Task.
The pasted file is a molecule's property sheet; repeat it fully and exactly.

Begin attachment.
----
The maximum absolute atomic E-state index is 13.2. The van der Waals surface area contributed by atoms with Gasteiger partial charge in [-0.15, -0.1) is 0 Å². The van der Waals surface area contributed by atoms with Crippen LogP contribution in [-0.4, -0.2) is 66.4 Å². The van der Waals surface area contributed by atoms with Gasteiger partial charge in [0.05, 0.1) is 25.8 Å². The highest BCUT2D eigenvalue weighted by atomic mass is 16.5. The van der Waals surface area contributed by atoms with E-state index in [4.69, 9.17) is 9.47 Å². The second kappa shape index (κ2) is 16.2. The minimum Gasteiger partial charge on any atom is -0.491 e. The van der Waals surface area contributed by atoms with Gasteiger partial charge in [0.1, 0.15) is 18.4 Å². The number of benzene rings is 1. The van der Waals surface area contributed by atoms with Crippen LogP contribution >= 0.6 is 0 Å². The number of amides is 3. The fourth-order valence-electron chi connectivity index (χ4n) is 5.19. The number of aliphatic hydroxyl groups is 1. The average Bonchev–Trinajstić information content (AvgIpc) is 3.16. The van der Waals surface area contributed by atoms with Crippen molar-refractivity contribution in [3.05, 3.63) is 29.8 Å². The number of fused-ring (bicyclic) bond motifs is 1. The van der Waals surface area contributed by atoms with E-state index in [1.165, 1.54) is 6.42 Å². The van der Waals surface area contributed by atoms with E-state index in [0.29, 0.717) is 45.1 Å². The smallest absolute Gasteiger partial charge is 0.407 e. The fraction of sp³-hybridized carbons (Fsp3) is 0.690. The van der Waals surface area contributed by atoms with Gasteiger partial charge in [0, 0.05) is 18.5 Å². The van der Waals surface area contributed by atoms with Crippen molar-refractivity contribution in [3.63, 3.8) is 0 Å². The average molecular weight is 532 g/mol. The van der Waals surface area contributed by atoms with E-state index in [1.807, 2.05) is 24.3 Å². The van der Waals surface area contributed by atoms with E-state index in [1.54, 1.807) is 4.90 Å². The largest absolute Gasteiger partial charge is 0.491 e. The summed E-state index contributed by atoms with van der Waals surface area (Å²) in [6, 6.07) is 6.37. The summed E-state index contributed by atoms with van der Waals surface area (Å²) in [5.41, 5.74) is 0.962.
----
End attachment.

The maximum absolute atomic E-state index is 13.2. The van der Waals surface area contributed by atoms with Gasteiger partial charge in [-0.15, -0.1) is 0 Å². The van der Waals surface area contributed by atoms with Crippen LogP contribution in [-0.4, -0.2) is 66.4 Å². The van der Waals surface area contributed by atoms with Gasteiger partial charge in [0.05, 0.1) is 25.8 Å². The highest BCUT2D eigenvalue weighted by atomic mass is 16.5. The van der Waals surface area contributed by atoms with E-state index in [4.69, 9.17) is 9.47 Å². The second kappa shape index (κ2) is 16.2. The minimum Gasteiger partial charge on any atom is -0.491 e. The van der Waals surface area contributed by atoms with Gasteiger partial charge in [0.1, 0.15) is 18.4 Å². The number of benzene rings is 1. The van der Waals surface area contributed by atoms with Crippen LogP contribution >= 0.6 is 0 Å². The number of amides is 3. The fourth-order valence-electron chi connectivity index (χ4n) is 5.19. The number of aliphatic hydroxyl groups is 1. The average Bonchev–Trinajstić information content (AvgIpc) is 3.16. The van der Waals surface area contributed by atoms with Crippen molar-refractivity contribution in [3.05, 3.63) is 29.8 Å². The number of fused-ring (bicyclic) bond motifs is 1. The van der Waals surface area contributed by atoms with E-state index in [1.165, 1.54) is 6.42 Å². The van der Waals surface area contributed by atoms with E-state index in [0.29, 0.717) is 45.1 Å². The smallest absolute Gasteiger partial charge is 0.407 e. The fraction of sp³-hybridized carbons (Fsp3) is 0.690. The van der Waals surface area contributed by atoms with Gasteiger partial charge in [0, 0.05) is 18.5 Å². The van der Waals surface area contributed by atoms with Crippen molar-refractivity contribution in [3.63, 3.8) is 0 Å². The average molecular weight is 532 g/mol. The van der Waals surface area contributed by atoms with E-state index in [1.807, 2.05) is 24.3 Å². The van der Waals surface area contributed by atoms with E-state index in [1.54, 1.807) is 4.90 Å². The largest absolute Gasteiger partial charge is 0.491 e. The summed E-state index contributed by atoms with van der Waals surface area (Å²) in [6, 6.07) is 6.37. The summed E-state index contributed by atoms with van der Waals surface area (Å²) in [5.41, 5.74) is 0.962.